When the slides at Brenot Creek first began, the District of Hudson’s Hope advised local residents not to drink the water. The advisory was followed by a similar one issued by the provincial government. The town’s council later paid a hydrogeologist and consulting water expert, Gilles Wendling, to collect and test water samples at the slide site to determine how toxic the water was.
Mayor Johansson remains disturbed by the event’s duration, its origins and most of all its timing. At the time that the first landslide was discovered, the region had endured weeks of extremely hot and dry weather. A water-triggered landslide in August was, Johansson felt, highly unusual.
In January 2015, Johansson wrote an article in a newsletter published by the District. During a recent interview she said her views remain unchanged.
“I have contacted MoE [B.C.’s Ministry of Environment] to ask what further steps they are planning and to find out when the advisory might be lifted. The MoE representative said they have no plans to do anything further, other than file a report. He said he expected that eventually the creek would cleanse itself.”
“That seems pretty inadequate. Test results show levels of exotic metals such as lithium, barium, cadmium, and others to be significantly above guidelines. They are not normally found in shallow ground or surface water. They have not shown up at those levels in any previous testing in the area, and I am not aware of similar readings being found anywhere in the northeast of the province. Some of the metals are toxic. They pose a risk to human and animal health.”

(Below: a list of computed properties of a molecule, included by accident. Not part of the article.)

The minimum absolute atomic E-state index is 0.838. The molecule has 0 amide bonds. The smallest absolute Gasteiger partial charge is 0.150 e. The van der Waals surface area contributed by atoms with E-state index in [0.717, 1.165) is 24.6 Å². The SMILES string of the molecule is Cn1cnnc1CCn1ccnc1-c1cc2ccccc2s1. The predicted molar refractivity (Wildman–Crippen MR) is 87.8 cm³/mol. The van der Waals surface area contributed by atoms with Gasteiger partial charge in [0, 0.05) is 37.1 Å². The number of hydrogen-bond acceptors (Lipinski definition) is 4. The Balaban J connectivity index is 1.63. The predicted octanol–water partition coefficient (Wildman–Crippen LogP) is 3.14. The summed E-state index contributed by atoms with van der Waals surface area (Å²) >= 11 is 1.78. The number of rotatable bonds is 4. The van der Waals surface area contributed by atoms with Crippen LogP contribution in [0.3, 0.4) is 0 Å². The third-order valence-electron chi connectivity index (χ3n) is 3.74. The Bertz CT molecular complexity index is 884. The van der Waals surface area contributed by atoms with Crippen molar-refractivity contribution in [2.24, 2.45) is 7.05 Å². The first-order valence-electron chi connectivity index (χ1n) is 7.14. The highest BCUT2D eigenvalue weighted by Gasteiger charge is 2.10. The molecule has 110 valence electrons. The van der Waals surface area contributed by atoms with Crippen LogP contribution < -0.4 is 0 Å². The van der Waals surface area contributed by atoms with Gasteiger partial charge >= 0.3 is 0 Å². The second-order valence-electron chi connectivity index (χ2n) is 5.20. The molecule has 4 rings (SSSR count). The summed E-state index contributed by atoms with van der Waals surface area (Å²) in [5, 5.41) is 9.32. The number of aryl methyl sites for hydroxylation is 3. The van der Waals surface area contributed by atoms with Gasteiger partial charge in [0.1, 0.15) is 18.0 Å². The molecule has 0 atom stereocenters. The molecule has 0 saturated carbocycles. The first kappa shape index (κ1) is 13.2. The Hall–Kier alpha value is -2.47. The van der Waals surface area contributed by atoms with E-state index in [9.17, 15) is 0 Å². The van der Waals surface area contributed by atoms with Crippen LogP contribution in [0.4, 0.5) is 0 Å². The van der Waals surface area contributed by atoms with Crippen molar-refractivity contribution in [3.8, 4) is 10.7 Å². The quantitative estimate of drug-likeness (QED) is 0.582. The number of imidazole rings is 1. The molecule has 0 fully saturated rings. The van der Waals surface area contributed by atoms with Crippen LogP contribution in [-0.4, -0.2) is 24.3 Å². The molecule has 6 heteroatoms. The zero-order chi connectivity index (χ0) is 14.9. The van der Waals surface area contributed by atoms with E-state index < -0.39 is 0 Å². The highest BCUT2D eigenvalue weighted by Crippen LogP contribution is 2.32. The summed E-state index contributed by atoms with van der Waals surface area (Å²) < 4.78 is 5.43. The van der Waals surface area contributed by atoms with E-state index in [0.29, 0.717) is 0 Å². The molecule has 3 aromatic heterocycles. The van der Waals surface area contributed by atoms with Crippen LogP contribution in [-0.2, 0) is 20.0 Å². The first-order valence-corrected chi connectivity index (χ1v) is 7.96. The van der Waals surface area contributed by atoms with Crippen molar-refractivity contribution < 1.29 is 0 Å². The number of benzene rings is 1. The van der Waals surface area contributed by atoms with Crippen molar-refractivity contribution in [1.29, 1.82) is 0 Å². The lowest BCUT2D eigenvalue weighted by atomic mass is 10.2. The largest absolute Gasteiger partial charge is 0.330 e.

The OGC, which visited the site shortly after the slides began, concluded that the contaminants in the water were commonly found in the soils in and around the creek and that a natural spring was the source of the groundwater.
“The 2014 landslide appears to be entirely natural, and is one of a number of similar landslides that have occurred along Brenot and Lynx creeks over the last few hundred years, resulting from natural geomorphic processes,” Allan Chapman, the OGC’s hydrologist reported in November, 2014.
Chapman added that the “landslide deposited a moderate volume of fine-grained silt into Brenot Creek and Lynx Creek. I would anticipate that these deposits along the stream channels will continue to release the elevated metals into the stream water, affecting the stream water quality, for an extended period of time.”